What you need to know:
- Farmers should also avoid breeding animals with a record of producing monsters because the traits are inheritable.
- Genes may also change due to damage by chemicals such as alcohol and tobacco in humans, medicines as with the case of the dewormer albendazole or environmental pollution
This week has been very interesting for me in my conversations with farmers on the internet and on phone. It all started when a farmer sent me a photo of a calf born with two heads.
I also incidentally heard a radio discussion where a caller from somewhere in Western Kenya was claiming that a cow had given birth to a calf with two heads in his village.
The caller said they had been shocked as they had never seen such an occurrence. He went ahead to suggest it could be a bad omen. Livestock, and even humans, being born with what are termed birth defects is a normal occurrence but not a common one. Majority of all births are of complete off-springs. It is therefore a common assumption that every birth yields a wholesome newborn.
In our younger days, men had the bad habit of waiting for the news of the birth of their child in a pub nearest the hospital when their wives went into labour. There, they would call their friends and announce they were expecting a son. Daughters never featured in that discussion. I always cautioned my friends that it was best to wait at home or at the hospital because there was no guarantee the form of baby that could be delivered. Biology has a tendency to surprise us when we least expect. The actual term for birth defects is foetal developmental defects or anomalies because in the real sense, the defects occur during the development of the foetus and not at birth. The defects are caused by many factors. The most common cause is genetic defects where genes have changed through a process called mutation.
Genes may also change due to damage by chemicals such as alcohol and tobacco in humans, medicines as with the case of the dewormer albendazole or environmental pollution. Cattle that consume the legume lupine at about 40 to 70 days of pregnancy can develop foetal developmental abnormalities.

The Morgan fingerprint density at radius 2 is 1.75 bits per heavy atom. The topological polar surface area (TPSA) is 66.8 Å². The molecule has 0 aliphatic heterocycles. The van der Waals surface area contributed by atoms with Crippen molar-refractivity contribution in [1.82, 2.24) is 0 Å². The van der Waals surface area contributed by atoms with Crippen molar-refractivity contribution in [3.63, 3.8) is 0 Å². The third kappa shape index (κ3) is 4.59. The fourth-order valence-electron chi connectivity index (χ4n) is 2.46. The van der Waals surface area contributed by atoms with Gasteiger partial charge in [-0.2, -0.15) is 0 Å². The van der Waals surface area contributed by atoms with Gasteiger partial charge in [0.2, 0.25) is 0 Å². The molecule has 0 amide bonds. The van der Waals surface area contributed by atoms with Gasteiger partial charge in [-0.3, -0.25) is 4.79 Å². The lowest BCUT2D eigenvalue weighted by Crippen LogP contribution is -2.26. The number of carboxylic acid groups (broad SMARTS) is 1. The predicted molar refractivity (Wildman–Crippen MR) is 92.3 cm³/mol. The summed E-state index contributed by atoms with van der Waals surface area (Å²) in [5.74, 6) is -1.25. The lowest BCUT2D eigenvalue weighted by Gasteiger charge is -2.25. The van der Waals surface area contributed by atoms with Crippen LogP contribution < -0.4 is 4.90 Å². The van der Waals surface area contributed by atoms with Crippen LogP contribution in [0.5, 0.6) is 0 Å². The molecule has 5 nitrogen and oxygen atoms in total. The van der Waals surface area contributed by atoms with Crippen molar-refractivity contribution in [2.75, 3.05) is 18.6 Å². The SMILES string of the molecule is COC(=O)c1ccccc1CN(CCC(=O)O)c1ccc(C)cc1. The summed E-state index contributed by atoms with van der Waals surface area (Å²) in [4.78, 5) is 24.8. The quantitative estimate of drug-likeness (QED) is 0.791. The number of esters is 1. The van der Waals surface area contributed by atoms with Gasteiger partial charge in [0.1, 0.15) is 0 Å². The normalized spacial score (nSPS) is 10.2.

Defects in the developing foetus may also occur due to physical factors such as too much heat or pressure. Nutritional deficiencies cause developmental anomalies in the growing foetus by interfering with chemical processes that influence the expression of genes.
Infections by viruses and some bacteria during pregnancy may also interfere with development of the foetus. The Akabane or blue tongue virus, for instance, is known to cause foetal developmental deformities in cattle.
Some developmental defects are minor, such as a missing tail. Others are major where the foetus is disfigured, not recognisable as a newborn of the species or the changes cannot even sustain life. Heavily abnormal foetuses are called monsters and the condition is called monstrosity.
The picture sent to me of a calf with two heads and the radio report of another similar case motivated me to ask farmers, in a WhatsApp group I am in, to share any experiences they have had with monstrosities. They did not disappoint. I received three more monstrosity photos. The first one was a lamb from Nandi County. It was so disfigured that one could not easily tell what species it was. The sender told me the lamb was born normally but it could not stand or vocalise. The mouth was too deformed to be able to suckle. I advised the farmer to destroy the monster. I enquired about the lamb monster and the farmer told me he had dewormed the mother sheep with albendazole at around the second month of pregnancy. I informed him the monstrosity could have been caused by the albendazole. The drug is known to cause foetal developmental abnormalities if given in early to mid-pregnancy. The second picture shared was that of a calf born with a monstrosity called arthrogryposis or hooked joints from Makueni County. The condition is also called arthrogryposis multiplex congenita, abreviated AMC.
With AMC, calves have stiff crooked joints in more than one part of the body. The stiffness involves the joints, tendons and muscles. If the situation affects a large number of joints, the calf is unable to stand, eat or drink. The condition is caused by defective genes. It is most common in Aberdeen Angus and Charolais cattle but may occur in any breed of cattle. The most surprising report from the farmers was a discoid monster, sent all the way from Kilifi County. I have read about the monstrosity but I have never encountered one. It is scientifically called acardius amorphus. The monster was spherical and a bit flattened on the lower and upper sides. It was fully covered with black and white hair. On the underside, there were two small holes, an umbilical stump and two holes apart like the sockets of the eyes. The farmer said the monster was born alive but “died” soon after the umbilical cord was severed. This monster does not have a heart and therefore it “dies” once the umbilical cord is cut.
The two-headed calf is called a dicephalic monster. In some cases a monster may be born with more than one head and is termed polycephalic. Most die and polycephalic calves do not survive long after birth.
The best way to control the development of monsters is to avoid exposing animals to the chemicals that may cause the problem. Farmers should also avoid breeding animals with a record of producing monsters because the traits are inheritable.